My sisters and I lived in

My sisters and I lived in the neighborhood where this happened. We had been in there the day before and came out so light -headed, that we promised not to go back. All of the other kids who died, came to our house only minutes before, and asked us to go play. We heard the massive explosion. It rattled our whole house and completely cracked our foundation. Mr. Garrou stocked the shelter with food,snacks & drinks. We played in there so many times. I have since lost both of my sisters and was blessed to have all those years with them. They both left me with 2 children of their own. Thank you God for leaving me pieces from them both. Even though it's been almost 30 years ago, I still remember it like it was only yesterday. My heart goes out to the families from my old neighborhood and i now can feel the pain like they felt so long ago.

Location

I currently live in valdese. Where did this incident occur (what area, street, etc)?

I remember the bomb shelter

I remember the bomb shelter explosion vividly (I was only 12). I also remember Kim Brown, and more recently the sad news of my friend Kenneth Brinkley passing. To be such a small community, Valdese has had a it's share of heart ache.

explosion in 1972

I remember this tragic event very well. in fact some one menioned that would be nice if someone would talk about the children that died on that day. Hard to beleive that it will soon be 40 years my question is what street did this happen on ? I think it would be nice if someone would do a dockomemory about these precious.

Valdese tragedy

I am the niece of the late jean Garrou. I find it comforting that the great people of valdese have taken the time to recognize my aunt and her friends who so sadly and tragically passed that day in 1972. I feel as though the passing of these children should serve as a reminder to people that life is not a guarantee and is to be cherished. I wish that the memory of what happened that day would be honored and not forgotten. My hope is that all who experienced this tragedy will be comforted in knowing that though these children so needlessly lost their lives that fateful day they are not forgotten. I never got to know my aunt, but I know her spirit was strong and she would have done great things in this world. To those who survived this tragedy,one way or another, we are united in the sadness and loss of people who mean so much, wether or not we have been able to see or hug or kiss them, they our in our hearts and minds and prayers every day and will be forever. I love you aunt Jean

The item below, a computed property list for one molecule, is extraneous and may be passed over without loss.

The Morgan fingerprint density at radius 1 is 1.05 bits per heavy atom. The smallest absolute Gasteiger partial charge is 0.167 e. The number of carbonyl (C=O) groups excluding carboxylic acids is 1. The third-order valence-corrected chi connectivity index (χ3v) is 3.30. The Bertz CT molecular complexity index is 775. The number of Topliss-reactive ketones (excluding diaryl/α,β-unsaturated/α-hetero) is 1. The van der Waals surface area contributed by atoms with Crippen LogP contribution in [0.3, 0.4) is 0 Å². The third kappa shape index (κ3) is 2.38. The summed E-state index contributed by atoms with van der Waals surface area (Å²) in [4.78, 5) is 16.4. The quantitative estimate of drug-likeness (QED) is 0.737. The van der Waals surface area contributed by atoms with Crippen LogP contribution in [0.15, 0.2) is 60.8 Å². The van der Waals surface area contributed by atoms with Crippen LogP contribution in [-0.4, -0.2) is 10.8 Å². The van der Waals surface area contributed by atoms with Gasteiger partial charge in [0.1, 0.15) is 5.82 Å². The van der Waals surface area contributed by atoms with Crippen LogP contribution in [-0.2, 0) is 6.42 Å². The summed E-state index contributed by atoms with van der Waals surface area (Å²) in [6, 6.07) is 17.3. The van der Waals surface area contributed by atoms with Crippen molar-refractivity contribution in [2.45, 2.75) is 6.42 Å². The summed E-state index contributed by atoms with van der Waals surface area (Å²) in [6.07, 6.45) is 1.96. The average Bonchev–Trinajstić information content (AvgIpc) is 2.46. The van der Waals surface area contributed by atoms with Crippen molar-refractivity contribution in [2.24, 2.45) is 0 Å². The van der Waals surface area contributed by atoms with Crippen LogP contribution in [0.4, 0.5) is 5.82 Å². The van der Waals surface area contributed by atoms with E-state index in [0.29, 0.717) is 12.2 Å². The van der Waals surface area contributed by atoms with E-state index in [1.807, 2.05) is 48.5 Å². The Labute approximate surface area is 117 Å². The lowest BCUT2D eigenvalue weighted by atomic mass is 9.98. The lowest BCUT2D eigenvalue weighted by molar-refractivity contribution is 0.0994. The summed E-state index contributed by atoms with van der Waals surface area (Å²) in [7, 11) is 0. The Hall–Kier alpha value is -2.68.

I feel their pain

My aunt was the only surviving child. I am very close to her and my father's side. I have lost a child to cancer and reading this makes me wish that I could have somehow spared these families this pain. I knew about the story but hadn't ever looked into it before now. I am heartbroken. I know that this tragedy changed these families lives forever. I am 2 generations back...I haven't forgotten them...they did not die in vain.

Explosion in Valdese in 1972

I was home from college for the summer when the tragedy occurred. The evening was coming on as I sat on the living room floor listening to the radio. The explosion shook our home and we were several miles from the site. Neightbors ran outside in shock and disbelief. We thought an explosion had happened at one of the mills in town.

To this day, I hate listening to Hey Jude and Jean since I associate the events of that explosion to the summer I listened to the radio playing those songs.

I think we were all in shock over the senseless deaths of these children and chose to not speak of it. I think this is the way of mountain people and Waldensians. There is no shame just sadness. It was an accident that was the result of a structure that was built to save lives in the event of a nuclear holocaust. The irony was too obvious to be contemplated.